Christian Vacation/retreat center operated by The Action Biblique Evangelical Churches.

Located 10km from Interlaken (Bern canton, central Switzerland), the village Isenfluh (alt. 1,100 m.) faces the majestic Jungfrau (literally « young woman » in German) which was inscribed on the World Heritage List of UNESCO in 2001 and reaches a towering height at 4’158 meters. On the heights of Isenfluh is the « Berghaus », alpine center for Action Biblique Churches , recently renovated and comfortable (elevator, dining room panoramic view etc.), open to anyone who wishes to make contact with the Word of God, relax in a quiet place within a peaceful environment. Each year, a dozen trips are organized for youth and adults, families and single people to this pleasant location for vacationing and listening to the Word of God.

The Berghaus-Isenfluh chalet can receive 50+ people and has been the location for numerous retreats for the Action Biblique churhc in Renens in past years.  It is easily accesible from Lausanne (about 2 hours by car).  The chalet is also available for rent for Christian retreats/reunions.  For more information please visit the website Berghaus-Isenfluh.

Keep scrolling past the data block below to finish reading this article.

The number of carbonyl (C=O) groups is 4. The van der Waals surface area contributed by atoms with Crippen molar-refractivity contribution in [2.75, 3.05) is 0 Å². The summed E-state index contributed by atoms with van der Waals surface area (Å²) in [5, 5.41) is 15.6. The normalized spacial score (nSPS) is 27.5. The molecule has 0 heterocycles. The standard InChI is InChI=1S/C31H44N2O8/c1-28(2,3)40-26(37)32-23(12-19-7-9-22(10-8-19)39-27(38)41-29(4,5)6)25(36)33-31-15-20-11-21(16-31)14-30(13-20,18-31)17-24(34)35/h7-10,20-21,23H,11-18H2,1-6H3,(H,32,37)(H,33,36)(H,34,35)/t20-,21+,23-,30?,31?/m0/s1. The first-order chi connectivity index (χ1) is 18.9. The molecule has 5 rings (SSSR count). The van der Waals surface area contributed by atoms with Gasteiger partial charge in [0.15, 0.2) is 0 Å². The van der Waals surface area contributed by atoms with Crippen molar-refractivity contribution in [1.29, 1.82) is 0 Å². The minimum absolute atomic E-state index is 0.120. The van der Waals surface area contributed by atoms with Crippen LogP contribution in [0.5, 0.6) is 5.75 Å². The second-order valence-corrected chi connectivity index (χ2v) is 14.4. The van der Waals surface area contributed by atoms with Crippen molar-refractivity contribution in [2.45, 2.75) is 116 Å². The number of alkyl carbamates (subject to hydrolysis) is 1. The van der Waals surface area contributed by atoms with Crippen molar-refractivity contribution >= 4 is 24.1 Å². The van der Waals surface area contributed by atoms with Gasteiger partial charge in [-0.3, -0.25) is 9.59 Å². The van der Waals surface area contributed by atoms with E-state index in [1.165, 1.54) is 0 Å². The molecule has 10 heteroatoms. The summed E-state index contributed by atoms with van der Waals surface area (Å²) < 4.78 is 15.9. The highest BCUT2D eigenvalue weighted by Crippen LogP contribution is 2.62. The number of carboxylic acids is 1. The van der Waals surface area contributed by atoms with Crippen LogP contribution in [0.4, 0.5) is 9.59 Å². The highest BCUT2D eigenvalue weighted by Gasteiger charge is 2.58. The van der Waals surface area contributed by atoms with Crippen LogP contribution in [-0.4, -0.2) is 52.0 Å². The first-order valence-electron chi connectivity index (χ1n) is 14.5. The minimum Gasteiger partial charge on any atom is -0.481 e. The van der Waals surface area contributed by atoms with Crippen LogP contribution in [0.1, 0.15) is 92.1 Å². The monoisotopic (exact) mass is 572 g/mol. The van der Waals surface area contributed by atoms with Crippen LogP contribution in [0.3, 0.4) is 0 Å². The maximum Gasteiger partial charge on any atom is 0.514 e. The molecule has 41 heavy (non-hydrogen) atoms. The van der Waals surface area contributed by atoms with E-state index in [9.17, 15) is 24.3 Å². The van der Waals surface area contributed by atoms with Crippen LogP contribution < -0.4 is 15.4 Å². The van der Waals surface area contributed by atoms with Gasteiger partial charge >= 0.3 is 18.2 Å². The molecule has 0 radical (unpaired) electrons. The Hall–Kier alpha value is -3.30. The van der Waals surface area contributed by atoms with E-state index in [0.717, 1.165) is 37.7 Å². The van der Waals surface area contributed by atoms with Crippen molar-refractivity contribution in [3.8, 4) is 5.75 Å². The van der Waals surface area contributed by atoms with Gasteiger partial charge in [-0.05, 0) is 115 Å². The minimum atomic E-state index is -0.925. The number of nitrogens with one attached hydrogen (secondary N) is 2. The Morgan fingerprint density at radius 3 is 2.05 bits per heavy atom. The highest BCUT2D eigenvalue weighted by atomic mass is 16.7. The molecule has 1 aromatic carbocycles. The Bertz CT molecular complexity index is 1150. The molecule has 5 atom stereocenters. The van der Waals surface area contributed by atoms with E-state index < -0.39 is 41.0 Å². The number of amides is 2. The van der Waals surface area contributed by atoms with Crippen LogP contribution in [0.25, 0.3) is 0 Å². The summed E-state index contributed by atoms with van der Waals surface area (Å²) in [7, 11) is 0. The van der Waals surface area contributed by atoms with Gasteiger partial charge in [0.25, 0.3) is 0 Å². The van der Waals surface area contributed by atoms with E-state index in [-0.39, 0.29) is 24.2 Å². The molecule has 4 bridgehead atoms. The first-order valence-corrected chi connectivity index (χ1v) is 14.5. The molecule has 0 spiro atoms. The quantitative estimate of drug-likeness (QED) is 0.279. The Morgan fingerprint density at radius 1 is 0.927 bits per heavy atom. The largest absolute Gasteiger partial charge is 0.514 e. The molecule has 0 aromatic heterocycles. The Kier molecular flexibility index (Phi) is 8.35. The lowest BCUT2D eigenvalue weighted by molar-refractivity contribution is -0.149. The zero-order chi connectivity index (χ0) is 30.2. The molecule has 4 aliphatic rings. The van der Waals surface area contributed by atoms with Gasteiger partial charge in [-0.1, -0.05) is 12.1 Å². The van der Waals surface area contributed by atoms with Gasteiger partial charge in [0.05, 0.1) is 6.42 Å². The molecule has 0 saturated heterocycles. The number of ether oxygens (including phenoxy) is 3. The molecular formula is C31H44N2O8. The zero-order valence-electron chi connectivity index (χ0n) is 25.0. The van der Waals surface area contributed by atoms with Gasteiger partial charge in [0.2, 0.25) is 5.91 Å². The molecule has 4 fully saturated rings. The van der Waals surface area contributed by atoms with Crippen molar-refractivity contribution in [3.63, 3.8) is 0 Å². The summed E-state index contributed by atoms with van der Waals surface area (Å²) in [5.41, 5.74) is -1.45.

Since 1943, the date of the inauguration of Berghaus, thousands of people have deepened their knowledge of God the Creator and Savior. The majestic Jungfrau which faces Village Isenfluh. The Jungfrau is a summit of the Alps individualized entirely in Switzerland in the massif of the Bernese Alps. With its neighbor the Eiger and Mönch, it forms a triptych, with an alignment of north faces.

The name Jungfrau (« maiden, virgin »), which refers to the highest of the three prominent mountains overlooking the Interlaken region, along with the Mönch (« monk ») and the Eiger (« ogre »), is most likely derived from the name Jungfrauenberg given to Wengernalp, the alpine meadow directly facing the huge northern side of the Jungfrau, across the Trummelbach gorge. Wengernalp was so named for the nuns of Interlaken Monastery, its historical owner. Contrary to popular belief, the name did not originate from the appearance of the snow-covered mountain, the latter looking like a veiled woman.